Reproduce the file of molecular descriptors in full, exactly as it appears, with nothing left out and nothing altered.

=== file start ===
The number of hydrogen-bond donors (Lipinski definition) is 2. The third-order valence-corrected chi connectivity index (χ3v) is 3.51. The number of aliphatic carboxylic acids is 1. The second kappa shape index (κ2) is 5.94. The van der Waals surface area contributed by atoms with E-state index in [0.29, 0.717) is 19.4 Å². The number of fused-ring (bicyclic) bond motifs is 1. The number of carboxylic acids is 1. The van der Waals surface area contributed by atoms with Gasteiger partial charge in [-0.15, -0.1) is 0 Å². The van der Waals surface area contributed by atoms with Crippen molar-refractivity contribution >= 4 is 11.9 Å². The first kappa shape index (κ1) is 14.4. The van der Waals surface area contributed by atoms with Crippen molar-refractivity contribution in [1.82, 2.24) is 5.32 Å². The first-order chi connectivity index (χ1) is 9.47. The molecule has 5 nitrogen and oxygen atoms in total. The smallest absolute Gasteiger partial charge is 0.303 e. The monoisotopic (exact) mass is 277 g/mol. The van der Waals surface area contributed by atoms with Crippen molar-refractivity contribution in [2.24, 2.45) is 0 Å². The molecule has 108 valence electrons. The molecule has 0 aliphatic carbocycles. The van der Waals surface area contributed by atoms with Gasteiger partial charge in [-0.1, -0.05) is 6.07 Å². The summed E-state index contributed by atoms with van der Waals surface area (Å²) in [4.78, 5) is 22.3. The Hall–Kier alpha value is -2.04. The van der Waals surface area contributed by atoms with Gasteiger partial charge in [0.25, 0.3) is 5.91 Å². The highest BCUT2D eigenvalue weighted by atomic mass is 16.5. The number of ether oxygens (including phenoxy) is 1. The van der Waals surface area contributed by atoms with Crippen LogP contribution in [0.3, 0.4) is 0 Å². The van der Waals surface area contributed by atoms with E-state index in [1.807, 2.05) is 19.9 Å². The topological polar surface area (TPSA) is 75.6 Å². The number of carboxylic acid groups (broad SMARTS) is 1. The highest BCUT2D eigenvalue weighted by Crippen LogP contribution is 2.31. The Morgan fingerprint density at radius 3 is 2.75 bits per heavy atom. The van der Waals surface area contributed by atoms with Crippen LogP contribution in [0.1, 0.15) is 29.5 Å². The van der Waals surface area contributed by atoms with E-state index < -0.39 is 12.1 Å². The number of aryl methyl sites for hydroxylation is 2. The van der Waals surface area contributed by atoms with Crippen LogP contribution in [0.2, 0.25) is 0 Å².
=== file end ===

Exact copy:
The number of hydrogen-bond donors (Lipinski definition) is 2. The third-order valence-corrected chi connectivity index (χ3v) is 3.51. The number of aliphatic carboxylic acids is 1. The second kappa shape index (κ2) is 5.94. The van der Waals surface area contributed by atoms with E-state index in [0.29, 0.717) is 19.4 Å². The number of fused-ring (bicyclic) bond motifs is 1. The number of carboxylic acids is 1. The van der Waals surface area contributed by atoms with Gasteiger partial charge in [-0.15, -0.1) is 0 Å². The van der Waals surface area contributed by atoms with Crippen molar-refractivity contribution >= 4 is 11.9 Å². The first kappa shape index (κ1) is 14.4. The van der Waals surface area contributed by atoms with Crippen molar-refractivity contribution in [1.82, 2.24) is 5.32 Å². The first-order chi connectivity index (χ1) is 9.47. The molecule has 5 nitrogen and oxygen atoms in total. The smallest absolute Gasteiger partial charge is 0.303 e. The monoisotopic (exact) mass is 277 g/mol. The van der Waals surface area contributed by atoms with Crippen molar-refractivity contribution in [2.24, 2.45) is 0 Å². The molecule has 108 valence electrons. The molecule has 0 aliphatic carbocycles. The van der Waals surface area contributed by atoms with Gasteiger partial charge in [-0.1, -0.05) is 6.07 Å². The summed E-state index contributed by atoms with van der Waals surface area (Å²) in [4.78, 5) is 22.3. The Hall–Kier alpha value is -2.04. The van der Waals surface area contributed by atoms with Gasteiger partial charge in [0.25, 0.3) is 5.91 Å². The highest BCUT2D eigenvalue weighted by atomic mass is 16.5. The number of ether oxygens (including phenoxy) is 1. The van der Waals surface area contributed by atoms with Crippen LogP contribution in [0.3, 0.4) is 0 Å². The van der Waals surface area contributed by atoms with E-state index in [1.807, 2.05) is 19.9 Å². The topological polar surface area (TPSA) is 75.6 Å². The number of carboxylic acid groups (broad SMARTS) is 1. The highest BCUT2D eigenvalue weighted by Crippen LogP contribution is 2.31. The Morgan fingerprint density at radius 3 is 2.75 bits per heavy atom. The van der Waals surface area contributed by atoms with Crippen LogP contribution in [0.1, 0.15) is 29.5 Å². The van der Waals surface area contributed by atoms with E-state index < -0.39 is 12.1 Å². The number of aryl methyl sites for hydroxylation is 2. The van der Waals surface area contributed by atoms with Crippen LogP contribution in [0.2, 0.25) is 0 Å².